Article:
A little good news: I have recently made half-batches of
rcandy in my toaster-oven, using a suitably-sized Pyrex baking dish.
So if you are not ready to spring for a an oven in your workshop, this
might provide a good way to get started.
|Safety:||You MUST read the safety page before making this propellant! Click
And don't come back until you have read it all!
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|100g KNO3 (aka: potassium nitrate, saltpeter)
50g sucrose (aka: white sugar, cane sugar, beet sugar also works)
18g light corn syrup (Karo Syrup is the standard brand here.)
5 tablespoons water = 80ml =1/3 cup
Use a little Dextrose and Fructose
- 2 Pyrex glass pie-pans, "9-inch" nominal diameter
- 2 stoneware or glass plates that fit nicely on top of the Pyrex pie-pans, thus serving as covers.
- Small saucepan - I prefer stainless or enameled steel, but see no reason why other pans should not work.
- Triple-beam or another scale accurate to a gram or better and capable of weighing 100 grams or more.
- Table knife and spoon, fork is optional.
- Measuring spoons or measuring cup
- Oven, preheated to 300 degrees F. (150 celsius)
- Pot holders or some other hot-pan-grabber.
- 35mm film cans, or other small containers that will seal air-tight and won't fragment if burst. I have never had a spontaneous ignition with this propellant, but you never know...
Protective equipment is required. I recommend using a full-face shield, a heavy apron, long-sleeved shirt, and flash-resistant gloves. These must be worn at certain phases of production.
Fire-control equipment is also necessary. Hopefully you won't ever need it, but just in case, you had better have it.
|This is some of the saltpeter used in this batch. I found it at an oriental-food store. In several tests it acted just like KNO3, so that is what I assumed it to be. It worked fine in this batch of propellant. It is expensive. At $.89 for 2 ounces, it comes to $7.12 per pound. You can also purchase KNO3 at a good pharmacy, although it will be expensive and they may look at you funny.|
|I normally weigh a small pan, then calculate the added weight for each component and add it. The pan weighs 251 grams.|
|So I set the scale at 351 grams and add KNO3 until it balances|
|Now I set the scale at 406.0g and add sugar.|
|More sugar...finally it balances.|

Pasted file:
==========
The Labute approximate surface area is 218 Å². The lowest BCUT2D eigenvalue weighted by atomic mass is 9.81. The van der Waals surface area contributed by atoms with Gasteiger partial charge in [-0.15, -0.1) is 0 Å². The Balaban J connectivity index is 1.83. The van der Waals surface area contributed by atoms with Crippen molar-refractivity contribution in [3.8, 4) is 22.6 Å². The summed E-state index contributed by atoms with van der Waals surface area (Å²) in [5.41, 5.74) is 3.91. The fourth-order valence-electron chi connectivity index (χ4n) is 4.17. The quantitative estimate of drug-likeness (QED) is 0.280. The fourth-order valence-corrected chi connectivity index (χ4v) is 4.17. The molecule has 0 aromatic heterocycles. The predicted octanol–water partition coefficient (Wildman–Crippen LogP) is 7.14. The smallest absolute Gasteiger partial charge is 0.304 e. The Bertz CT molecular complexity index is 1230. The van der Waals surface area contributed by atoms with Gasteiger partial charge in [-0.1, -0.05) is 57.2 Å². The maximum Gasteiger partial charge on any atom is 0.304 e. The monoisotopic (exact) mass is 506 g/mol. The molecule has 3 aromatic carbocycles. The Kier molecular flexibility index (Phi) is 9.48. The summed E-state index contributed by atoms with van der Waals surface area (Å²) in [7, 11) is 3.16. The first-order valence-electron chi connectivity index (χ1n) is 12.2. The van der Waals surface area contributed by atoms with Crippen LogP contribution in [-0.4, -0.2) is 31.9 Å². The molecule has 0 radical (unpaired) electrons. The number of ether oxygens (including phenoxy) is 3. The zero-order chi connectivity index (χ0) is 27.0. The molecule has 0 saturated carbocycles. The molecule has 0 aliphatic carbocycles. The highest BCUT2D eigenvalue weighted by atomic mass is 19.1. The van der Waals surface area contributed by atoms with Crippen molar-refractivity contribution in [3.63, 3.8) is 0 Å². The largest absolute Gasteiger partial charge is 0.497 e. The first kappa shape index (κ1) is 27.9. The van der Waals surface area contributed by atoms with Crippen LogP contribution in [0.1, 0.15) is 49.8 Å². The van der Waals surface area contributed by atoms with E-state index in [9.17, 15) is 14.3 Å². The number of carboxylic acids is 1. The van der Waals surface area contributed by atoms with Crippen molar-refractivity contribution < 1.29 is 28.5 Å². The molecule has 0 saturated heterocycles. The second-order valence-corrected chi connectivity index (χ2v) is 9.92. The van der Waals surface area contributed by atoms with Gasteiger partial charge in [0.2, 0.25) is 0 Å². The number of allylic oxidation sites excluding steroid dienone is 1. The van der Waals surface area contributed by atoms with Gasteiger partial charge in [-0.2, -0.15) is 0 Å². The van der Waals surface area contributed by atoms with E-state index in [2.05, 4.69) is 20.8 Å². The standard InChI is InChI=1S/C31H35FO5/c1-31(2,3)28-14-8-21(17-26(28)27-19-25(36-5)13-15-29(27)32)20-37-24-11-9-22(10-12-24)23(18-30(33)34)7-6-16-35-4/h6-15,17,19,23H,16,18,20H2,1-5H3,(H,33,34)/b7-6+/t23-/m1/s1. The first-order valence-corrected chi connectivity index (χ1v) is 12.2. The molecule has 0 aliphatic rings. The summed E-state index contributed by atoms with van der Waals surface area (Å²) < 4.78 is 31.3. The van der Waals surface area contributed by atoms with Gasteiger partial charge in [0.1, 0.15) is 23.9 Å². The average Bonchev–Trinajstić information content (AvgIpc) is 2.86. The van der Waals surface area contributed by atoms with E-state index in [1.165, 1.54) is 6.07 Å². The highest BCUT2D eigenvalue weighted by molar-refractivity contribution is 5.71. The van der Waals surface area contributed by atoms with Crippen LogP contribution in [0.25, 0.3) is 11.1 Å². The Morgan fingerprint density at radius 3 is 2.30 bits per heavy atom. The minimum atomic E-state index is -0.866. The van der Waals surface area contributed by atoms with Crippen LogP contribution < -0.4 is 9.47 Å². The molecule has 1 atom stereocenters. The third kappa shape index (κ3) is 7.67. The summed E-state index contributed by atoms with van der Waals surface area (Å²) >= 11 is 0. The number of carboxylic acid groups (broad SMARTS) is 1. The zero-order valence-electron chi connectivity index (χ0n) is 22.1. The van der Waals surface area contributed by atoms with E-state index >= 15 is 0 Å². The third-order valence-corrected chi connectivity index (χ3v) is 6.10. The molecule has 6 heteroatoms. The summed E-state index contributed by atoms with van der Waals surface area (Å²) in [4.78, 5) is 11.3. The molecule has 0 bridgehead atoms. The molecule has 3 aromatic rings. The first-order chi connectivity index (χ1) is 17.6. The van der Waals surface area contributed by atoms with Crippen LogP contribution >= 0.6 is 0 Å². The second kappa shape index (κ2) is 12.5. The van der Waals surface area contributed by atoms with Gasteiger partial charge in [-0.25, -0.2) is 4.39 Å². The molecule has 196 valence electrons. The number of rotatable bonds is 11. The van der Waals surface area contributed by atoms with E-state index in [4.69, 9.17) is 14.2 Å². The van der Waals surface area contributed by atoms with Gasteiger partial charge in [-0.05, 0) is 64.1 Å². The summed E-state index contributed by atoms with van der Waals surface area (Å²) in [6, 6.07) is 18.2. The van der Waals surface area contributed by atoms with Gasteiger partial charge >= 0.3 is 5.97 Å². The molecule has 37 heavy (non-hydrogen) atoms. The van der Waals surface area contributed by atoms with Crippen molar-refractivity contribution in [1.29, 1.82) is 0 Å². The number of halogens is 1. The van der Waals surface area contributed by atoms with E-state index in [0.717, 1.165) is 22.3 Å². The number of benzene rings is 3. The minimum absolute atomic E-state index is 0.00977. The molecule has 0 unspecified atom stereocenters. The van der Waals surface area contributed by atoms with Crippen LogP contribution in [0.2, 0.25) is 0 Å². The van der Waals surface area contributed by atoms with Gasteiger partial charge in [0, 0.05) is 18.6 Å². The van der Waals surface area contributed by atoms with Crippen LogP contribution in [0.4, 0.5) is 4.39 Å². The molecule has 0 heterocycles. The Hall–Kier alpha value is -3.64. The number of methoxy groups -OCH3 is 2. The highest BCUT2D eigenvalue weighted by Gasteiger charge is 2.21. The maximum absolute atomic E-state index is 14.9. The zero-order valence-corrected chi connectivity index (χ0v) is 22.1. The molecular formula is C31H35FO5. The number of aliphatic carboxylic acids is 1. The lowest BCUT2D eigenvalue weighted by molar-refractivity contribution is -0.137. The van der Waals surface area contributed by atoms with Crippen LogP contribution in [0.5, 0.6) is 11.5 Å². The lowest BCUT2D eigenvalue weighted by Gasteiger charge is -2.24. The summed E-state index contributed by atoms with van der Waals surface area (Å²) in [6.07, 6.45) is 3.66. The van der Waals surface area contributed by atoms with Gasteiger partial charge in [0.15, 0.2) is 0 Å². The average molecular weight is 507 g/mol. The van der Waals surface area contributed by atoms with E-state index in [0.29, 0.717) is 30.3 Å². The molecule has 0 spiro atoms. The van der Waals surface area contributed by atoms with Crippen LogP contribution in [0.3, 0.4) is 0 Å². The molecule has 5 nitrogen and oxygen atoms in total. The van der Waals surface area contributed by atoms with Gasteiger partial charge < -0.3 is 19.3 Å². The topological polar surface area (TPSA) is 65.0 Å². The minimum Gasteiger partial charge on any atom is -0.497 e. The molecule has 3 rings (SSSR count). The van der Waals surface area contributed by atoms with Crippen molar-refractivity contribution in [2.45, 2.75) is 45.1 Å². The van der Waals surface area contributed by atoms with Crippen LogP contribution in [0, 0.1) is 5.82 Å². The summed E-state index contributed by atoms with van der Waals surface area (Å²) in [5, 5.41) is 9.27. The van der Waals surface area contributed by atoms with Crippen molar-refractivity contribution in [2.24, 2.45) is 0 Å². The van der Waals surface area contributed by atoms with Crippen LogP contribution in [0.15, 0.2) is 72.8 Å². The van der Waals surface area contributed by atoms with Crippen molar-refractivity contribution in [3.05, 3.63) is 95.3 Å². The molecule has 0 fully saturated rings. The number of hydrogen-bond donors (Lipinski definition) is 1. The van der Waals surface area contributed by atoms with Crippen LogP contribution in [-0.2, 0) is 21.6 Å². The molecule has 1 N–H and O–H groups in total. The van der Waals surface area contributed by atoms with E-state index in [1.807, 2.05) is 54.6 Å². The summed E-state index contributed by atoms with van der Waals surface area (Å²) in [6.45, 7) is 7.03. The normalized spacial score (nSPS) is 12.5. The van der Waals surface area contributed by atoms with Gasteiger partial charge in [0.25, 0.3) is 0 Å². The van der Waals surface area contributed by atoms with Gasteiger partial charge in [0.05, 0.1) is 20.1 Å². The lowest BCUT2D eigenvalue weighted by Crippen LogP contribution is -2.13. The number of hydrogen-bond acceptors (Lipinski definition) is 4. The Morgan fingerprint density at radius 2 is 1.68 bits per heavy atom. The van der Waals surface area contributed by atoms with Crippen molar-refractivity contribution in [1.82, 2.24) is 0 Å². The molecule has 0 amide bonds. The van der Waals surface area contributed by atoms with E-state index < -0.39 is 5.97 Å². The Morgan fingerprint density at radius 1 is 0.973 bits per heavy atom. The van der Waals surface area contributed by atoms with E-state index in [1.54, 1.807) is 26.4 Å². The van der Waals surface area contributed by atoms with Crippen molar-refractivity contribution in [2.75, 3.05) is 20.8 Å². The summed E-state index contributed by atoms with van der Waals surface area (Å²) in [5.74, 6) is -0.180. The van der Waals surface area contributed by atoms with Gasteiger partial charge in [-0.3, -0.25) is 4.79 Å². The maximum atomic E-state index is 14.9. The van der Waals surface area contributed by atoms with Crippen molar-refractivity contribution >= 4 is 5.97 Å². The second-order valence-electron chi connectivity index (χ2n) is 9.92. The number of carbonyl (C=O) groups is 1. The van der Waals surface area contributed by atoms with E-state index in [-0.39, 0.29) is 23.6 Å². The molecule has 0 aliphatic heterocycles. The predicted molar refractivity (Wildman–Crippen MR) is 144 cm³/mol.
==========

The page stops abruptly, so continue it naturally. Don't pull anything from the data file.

|Now a little corn syrup. I have never used this brand (Roddenberry's) before but it worked just fine. Tastes pretty good too.|
|A finger is a very useful thing. I use mine to determine when the scale is about to come into balance so I don't pour in too much sticky syrup.|
|Adding 5 tablespoons of water, which is just about 1/3 cup. I use tap water. If you live where there is a lot of stuff in your water you might want to used distilled. We are most fortunate in North Florida to live atop one of the world's great aquifers. The water from my well tastes better than most of what is sold in fancy bottles. In fact, you might buy some of it: Dannon has set up a water-bottling plant near High Springs, FL, just a few miles north of my house. I believe that they are drawing from the same aquifer.|
Pan goes on the fire. This is a moderate danger
point. It's hard to see it the photos, but there is a medium-heat
flame under the pan. Note the two different cookers. Both work.
Sometimes I have used a plug-in hotplate, which works great. I am
sure it could be done over a campfire in a pinch. It is not
critical how you heat the pot as long as the KNO3 and sugar get dissolved.
It IS critical that you observe and do not allow this to boil over or to
Finally, all of the solids are dissolved, the mixture turns clear. Five minutes can seem so long, but this IS a watched pot.
Roughly half goes into each pan. Seems like I should have to measure here to make sure each pan gets exactly half, but small discrepancies don't make much difference. And I like to pour it out quickly, for fear that the skin which forms so readily would stick in whatever measuring vessel I might use, unbalancing the mix.